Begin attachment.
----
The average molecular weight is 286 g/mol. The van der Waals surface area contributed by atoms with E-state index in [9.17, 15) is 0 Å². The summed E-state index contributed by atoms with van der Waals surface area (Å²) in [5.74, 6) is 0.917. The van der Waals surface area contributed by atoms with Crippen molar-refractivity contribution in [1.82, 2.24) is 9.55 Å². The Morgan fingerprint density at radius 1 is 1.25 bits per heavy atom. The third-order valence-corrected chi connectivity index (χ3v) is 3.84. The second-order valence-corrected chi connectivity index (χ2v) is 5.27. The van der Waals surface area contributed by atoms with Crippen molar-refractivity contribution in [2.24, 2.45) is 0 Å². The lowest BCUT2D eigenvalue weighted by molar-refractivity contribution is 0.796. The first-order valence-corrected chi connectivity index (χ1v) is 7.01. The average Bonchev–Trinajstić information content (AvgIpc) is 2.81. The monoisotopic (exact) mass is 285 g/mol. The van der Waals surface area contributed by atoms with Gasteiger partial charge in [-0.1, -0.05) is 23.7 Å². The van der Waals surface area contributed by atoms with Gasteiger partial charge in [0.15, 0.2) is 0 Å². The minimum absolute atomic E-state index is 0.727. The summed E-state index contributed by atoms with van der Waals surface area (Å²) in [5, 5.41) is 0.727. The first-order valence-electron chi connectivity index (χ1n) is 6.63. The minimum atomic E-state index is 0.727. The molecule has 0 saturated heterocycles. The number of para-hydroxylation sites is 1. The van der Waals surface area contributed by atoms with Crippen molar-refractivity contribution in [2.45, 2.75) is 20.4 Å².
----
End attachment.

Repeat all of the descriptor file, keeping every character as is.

The average molecular weight is 286 g/mol. The van der Waals surface area contributed by atoms with E-state index in [9.17, 15) is 0 Å². The summed E-state index contributed by atoms with van der Waals surface area (Å²) in [5.74, 6) is 0.917. The van der Waals surface area contributed by atoms with Crippen molar-refractivity contribution in [1.82, 2.24) is 9.55 Å². The Morgan fingerprint density at radius 1 is 1.25 bits per heavy atom. The third-order valence-corrected chi connectivity index (χ3v) is 3.84. The second-order valence-corrected chi connectivity index (χ2v) is 5.27. The van der Waals surface area contributed by atoms with Crippen molar-refractivity contribution in [2.24, 2.45) is 0 Å². The lowest BCUT2D eigenvalue weighted by molar-refractivity contribution is 0.796. The first-order valence-corrected chi connectivity index (χ1v) is 7.01. The average Bonchev–Trinajstić information content (AvgIpc) is 2.81. The monoisotopic (exact) mass is 285 g/mol. The van der Waals surface area contributed by atoms with Gasteiger partial charge in [-0.1, -0.05) is 23.7 Å². The van der Waals surface area contributed by atoms with Gasteiger partial charge in [0.15, 0.2) is 0 Å². The minimum absolute atomic E-state index is 0.727. The summed E-state index contributed by atoms with van der Waals surface area (Å²) in [5, 5.41) is 0.727. The first-order valence-electron chi connectivity index (χ1n) is 6.63. The minimum atomic E-state index is 0.727. The molecule has 0 saturated heterocycles. The number of para-hydroxylation sites is 1. The van der Waals surface area contributed by atoms with Crippen molar-refractivity contribution in [2.45, 2.75) is 20.4 Å².